In the US as a whole, about 44%  of each barrel of oil is converted to motor gasoline and used to fuel personal automobiles, vans and light trucks. Personal vehicles are by far the largest single class of oil user today. The US Census tells us that in the year 2000, of 2,674 total workers in Harvard 16 years and over, 2,237 or 84% drove to work alone in a car, van or truck. According to the Census, the mean one-way travel time to work was 32.5 minutes . If we approximate a 50 MPH average speed, this represents 54 miles mean daily round trip commuting distance per worker, or 120,800 miles total for all workers in Harvard. This is 4.8 times around the world, every day.
A single gallon of gasoline contains the work energy equivalent of 27 healthy adults doing manual labor for 10 hours . If we assume an average car gets 23 miles per gallon, then Harvard alone is using about 5,200 gallons of gasoline per day, or the equivalent work of 140,400 laborers, just to get us and our 3,000 lb. vehicles to and from work.
We don't have any short term answers for Harvard's transportation/commuting problem. Since most of our jobs are in other towns, most Harvard residents must commute. However, there are several incremental ways we can decrease our transportation fuel use. And since transportation is such a large proportion of our overall energy use, these small improvements can have a large overall effect.
Harvard Local has identified the following initiatives to use transportation fuel more efficiently, and will provide a community forum for discussing and organizing them.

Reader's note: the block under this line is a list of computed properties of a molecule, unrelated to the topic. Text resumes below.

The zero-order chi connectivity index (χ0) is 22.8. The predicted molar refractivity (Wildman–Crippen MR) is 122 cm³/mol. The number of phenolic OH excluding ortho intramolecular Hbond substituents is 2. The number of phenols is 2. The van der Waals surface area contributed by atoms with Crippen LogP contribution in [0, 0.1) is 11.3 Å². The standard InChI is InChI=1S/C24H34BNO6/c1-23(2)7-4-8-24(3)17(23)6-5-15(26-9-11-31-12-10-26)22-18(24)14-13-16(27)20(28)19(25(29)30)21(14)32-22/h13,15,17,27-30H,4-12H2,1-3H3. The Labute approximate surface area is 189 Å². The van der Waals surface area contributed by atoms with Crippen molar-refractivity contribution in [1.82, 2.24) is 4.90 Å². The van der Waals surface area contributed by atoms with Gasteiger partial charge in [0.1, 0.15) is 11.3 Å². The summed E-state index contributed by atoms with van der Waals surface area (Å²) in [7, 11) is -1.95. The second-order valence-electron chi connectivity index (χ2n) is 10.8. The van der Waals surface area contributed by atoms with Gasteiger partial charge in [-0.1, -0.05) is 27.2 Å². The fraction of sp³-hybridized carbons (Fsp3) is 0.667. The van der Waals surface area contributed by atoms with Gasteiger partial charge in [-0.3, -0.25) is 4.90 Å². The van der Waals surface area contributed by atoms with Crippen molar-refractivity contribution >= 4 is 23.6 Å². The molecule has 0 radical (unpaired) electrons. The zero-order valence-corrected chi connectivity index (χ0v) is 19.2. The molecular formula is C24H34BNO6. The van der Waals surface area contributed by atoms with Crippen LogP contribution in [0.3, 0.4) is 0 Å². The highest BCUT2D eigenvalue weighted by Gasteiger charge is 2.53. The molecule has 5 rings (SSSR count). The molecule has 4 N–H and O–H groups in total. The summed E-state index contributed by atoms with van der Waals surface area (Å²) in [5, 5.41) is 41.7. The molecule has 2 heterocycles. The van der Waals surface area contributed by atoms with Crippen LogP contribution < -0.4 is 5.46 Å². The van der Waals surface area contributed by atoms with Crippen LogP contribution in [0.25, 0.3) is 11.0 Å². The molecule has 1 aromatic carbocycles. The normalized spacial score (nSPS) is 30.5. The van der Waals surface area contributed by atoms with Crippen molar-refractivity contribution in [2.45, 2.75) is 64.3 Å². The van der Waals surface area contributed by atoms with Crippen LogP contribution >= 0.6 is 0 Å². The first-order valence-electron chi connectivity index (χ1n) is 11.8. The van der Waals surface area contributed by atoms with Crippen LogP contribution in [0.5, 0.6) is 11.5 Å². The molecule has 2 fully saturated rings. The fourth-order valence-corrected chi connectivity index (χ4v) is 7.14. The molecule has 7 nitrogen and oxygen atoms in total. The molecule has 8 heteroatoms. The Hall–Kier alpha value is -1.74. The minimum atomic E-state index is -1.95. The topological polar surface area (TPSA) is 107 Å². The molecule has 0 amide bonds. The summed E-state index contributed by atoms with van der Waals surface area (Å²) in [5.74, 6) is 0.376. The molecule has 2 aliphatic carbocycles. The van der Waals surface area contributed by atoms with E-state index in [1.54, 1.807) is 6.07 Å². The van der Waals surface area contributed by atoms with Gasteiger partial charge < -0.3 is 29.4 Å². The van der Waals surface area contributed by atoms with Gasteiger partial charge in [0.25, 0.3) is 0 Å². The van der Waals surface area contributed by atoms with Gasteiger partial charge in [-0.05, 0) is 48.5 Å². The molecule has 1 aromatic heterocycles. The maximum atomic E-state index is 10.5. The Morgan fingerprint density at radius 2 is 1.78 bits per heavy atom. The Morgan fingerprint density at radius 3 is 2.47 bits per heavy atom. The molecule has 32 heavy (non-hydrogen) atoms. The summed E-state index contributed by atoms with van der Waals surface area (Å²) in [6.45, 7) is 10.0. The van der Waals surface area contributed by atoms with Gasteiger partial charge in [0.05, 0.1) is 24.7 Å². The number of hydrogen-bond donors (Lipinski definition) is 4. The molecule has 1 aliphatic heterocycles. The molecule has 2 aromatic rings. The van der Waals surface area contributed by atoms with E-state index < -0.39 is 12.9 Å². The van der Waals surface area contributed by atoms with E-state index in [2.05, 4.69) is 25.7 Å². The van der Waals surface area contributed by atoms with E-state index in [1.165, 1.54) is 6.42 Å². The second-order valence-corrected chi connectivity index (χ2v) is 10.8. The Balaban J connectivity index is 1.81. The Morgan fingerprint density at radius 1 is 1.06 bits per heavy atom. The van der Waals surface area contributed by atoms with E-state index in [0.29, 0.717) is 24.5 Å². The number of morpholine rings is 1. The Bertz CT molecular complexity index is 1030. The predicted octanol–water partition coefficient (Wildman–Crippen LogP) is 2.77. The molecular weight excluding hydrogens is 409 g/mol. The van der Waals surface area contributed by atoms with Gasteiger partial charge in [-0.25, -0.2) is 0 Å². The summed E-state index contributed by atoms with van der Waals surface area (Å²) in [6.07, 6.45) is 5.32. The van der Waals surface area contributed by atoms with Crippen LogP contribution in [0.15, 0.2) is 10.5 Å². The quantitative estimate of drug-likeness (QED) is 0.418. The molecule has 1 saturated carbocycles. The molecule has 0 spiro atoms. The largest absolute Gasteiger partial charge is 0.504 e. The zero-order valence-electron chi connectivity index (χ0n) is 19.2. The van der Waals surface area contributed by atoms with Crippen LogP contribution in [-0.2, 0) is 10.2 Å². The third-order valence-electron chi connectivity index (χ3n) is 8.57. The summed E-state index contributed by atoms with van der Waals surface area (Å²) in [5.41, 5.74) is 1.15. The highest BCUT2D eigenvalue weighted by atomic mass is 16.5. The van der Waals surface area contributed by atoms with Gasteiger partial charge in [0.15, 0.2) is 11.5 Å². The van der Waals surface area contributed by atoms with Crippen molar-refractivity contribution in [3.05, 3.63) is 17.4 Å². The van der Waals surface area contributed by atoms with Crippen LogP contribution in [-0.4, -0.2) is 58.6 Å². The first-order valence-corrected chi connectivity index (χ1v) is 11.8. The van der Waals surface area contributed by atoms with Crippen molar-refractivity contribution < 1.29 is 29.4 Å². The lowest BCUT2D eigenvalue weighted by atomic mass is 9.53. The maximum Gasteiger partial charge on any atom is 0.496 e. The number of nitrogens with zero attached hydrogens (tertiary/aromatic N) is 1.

Ride Share. Arrange to share a ride or car pool with other commuters going to the same work
Telecommute one day per week. If possible, encourage your company to allow one day of work from home per week. Working from home, while connected to the office via broadband Internet, is often more productive than working at the office.
Ride a commuter bus to MBTA stations. We are looking at the feasibility of reducing the number of single occupant car trips from Harvard to South Acton and Ayer commuter stations, by contracting a bus company to provide transportation from a local pick up point, saving both fuel and parking fees.
Promote biking and walking in town. The Harvard Master Plan envisions walkways and bicycle paths to decrease traffic and promote a healthier environment. Supporting this plan will help conserve fuel.
Encourage local businesses. Harvard can retain its small town character while supporting more small businesses that provide local goods and services, and reduce the number of car trips to other towns.
Change driving habits. Boring stuff! Slow down, accelerate slowly, plan your trips, and keep tires at recommended pressure (which can save 3% of fuel). See Driving More Efficiently.
Driving cars permeates our culture to such an extent that no one solution, short of a large gasoline tax or a sudden increase in gas price, will change our habits overnight. According to the Hirsch report, the existing fleet of cars will be on the road for another 10-15 years, and the impact of any federal mileage standards for the auto industry, even if enacted, would be slow to cause a change. Absent federal leadership for energy conservation, we believe the change must come now from state and local initiatives.